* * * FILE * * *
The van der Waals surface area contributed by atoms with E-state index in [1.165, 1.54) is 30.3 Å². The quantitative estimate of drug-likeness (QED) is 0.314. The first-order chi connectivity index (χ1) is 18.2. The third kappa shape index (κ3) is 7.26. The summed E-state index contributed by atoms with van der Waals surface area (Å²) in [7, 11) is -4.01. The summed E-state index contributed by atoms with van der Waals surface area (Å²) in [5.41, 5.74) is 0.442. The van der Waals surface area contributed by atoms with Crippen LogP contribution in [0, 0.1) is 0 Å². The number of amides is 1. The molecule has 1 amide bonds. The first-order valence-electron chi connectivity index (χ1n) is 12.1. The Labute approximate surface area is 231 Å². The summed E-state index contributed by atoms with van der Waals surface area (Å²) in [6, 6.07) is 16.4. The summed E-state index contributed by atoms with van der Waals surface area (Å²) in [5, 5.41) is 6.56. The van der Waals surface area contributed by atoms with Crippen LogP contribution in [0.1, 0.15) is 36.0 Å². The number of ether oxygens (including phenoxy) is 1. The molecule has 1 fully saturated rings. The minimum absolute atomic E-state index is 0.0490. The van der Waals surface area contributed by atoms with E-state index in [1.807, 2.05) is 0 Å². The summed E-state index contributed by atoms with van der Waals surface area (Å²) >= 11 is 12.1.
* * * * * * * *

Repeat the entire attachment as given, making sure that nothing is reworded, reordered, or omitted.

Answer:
The van der Waals surface area contributed by atoms with E-state index in [1.165, 1.54) is 30.3 Å². The quantitative estimate of drug-likeness (QED) is 0.314. The first-order chi connectivity index (χ1) is 18.2. The third kappa shape index (κ3) is 7.26. The summed E-state index contributed by atoms with van der Waals surface area (Å²) in [7, 11) is -4.01. The summed E-state index contributed by atoms with van der Waals surface area (Å²) in [5.41, 5.74) is 0.442. The van der Waals surface area contributed by atoms with Crippen LogP contribution in [0, 0.1) is 0 Å². The number of amides is 1. The molecule has 1 amide bonds. The first-order valence-electron chi connectivity index (χ1n) is 12.1. The Labute approximate surface area is 231 Å². The summed E-state index contributed by atoms with van der Waals surface area (Å²) in [6, 6.07) is 16.4. The summed E-state index contributed by atoms with van der Waals surface area (Å²) in [5, 5.41) is 6.56. The van der Waals surface area contributed by atoms with Crippen LogP contribution in [0.1, 0.15) is 36.0 Å². The number of ether oxygens (including phenoxy) is 1. The molecule has 1 fully saturated rings. The minimum absolute atomic E-state index is 0.0490. The van der Waals surface area contributed by atoms with E-state index in [1.807, 2.05) is 0 Å². The summed E-state index contributed by atoms with van der Waals surface area (Å²) >= 11 is 12.1.